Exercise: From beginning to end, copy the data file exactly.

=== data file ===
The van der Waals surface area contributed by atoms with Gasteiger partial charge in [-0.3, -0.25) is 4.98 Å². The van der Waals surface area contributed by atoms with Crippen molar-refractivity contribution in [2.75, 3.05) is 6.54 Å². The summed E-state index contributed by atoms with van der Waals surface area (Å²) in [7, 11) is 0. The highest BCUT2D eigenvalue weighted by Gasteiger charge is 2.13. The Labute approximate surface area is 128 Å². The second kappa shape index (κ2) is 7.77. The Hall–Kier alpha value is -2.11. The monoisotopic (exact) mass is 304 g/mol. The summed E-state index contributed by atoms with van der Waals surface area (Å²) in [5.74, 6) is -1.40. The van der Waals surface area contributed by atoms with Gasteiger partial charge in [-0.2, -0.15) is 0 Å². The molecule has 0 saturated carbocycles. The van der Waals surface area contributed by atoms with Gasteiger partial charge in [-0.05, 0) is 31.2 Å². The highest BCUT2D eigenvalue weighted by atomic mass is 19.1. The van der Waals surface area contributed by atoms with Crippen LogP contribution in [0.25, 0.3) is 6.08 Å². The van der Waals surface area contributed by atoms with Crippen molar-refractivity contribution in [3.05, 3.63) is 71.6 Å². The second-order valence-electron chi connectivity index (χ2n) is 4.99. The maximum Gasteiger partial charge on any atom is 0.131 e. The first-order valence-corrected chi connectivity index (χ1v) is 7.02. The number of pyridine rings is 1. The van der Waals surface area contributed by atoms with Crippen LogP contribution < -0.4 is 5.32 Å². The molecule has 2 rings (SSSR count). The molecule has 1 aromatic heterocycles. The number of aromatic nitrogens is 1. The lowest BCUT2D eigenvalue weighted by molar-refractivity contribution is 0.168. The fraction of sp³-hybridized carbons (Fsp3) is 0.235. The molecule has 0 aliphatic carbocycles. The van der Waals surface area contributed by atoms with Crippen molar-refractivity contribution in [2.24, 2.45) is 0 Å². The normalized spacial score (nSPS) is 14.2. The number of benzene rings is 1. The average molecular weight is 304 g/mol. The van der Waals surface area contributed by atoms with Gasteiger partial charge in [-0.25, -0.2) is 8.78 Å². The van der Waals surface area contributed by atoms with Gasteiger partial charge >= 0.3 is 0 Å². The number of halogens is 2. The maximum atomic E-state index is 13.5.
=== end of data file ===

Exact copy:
The van der Waals surface area contributed by atoms with Gasteiger partial charge in [-0.3, -0.25) is 4.98 Å². The van der Waals surface area contributed by atoms with Crippen molar-refractivity contribution in [2.75, 3.05) is 6.54 Å². The summed E-state index contributed by atoms with van der Waals surface area (Å²) in [7, 11) is 0. The highest BCUT2D eigenvalue weighted by Gasteiger charge is 2.13. The Labute approximate surface area is 128 Å². The second kappa shape index (κ2) is 7.77. The Hall–Kier alpha value is -2.11. The monoisotopic (exact) mass is 304 g/mol. The summed E-state index contributed by atoms with van der Waals surface area (Å²) in [5.74, 6) is -1.40. The van der Waals surface area contributed by atoms with Gasteiger partial charge in [-0.2, -0.15) is 0 Å². The molecule has 0 saturated carbocycles. The van der Waals surface area contributed by atoms with Gasteiger partial charge in [-0.05, 0) is 31.2 Å². The highest BCUT2D eigenvalue weighted by atomic mass is 19.1. The van der Waals surface area contributed by atoms with Crippen LogP contribution in [0.25, 0.3) is 6.08 Å². The van der Waals surface area contributed by atoms with Crippen molar-refractivity contribution in [3.05, 3.63) is 71.6 Å². The second-order valence-electron chi connectivity index (χ2n) is 4.99. The maximum Gasteiger partial charge on any atom is 0.131 e. The first-order valence-corrected chi connectivity index (χ1v) is 7.02. The number of pyridine rings is 1. The van der Waals surface area contributed by atoms with Crippen LogP contribution < -0.4 is 5.32 Å². The molecule has 2 rings (SSSR count). The molecule has 1 aromatic heterocycles. The number of aromatic nitrogens is 1. The lowest BCUT2D eigenvalue weighted by molar-refractivity contribution is 0.168. The fraction of sp³-hybridized carbons (Fsp3) is 0.235. The molecule has 0 aliphatic carbocycles. The van der Waals surface area contributed by atoms with Crippen molar-refractivity contribution in [2.24, 2.45) is 0 Å². The normalized spacial score (nSPS) is 14.2. The number of benzene rings is 1. The average molecular weight is 304 g/mol. The van der Waals surface area contributed by atoms with Gasteiger partial charge in [-0.25, -0.2) is 8.78 Å². The van der Waals surface area contributed by atoms with Gasteiger partial charge >= 0.3 is 0 Å². The number of halogens is 2. The maximum atomic E-state index is 13.5.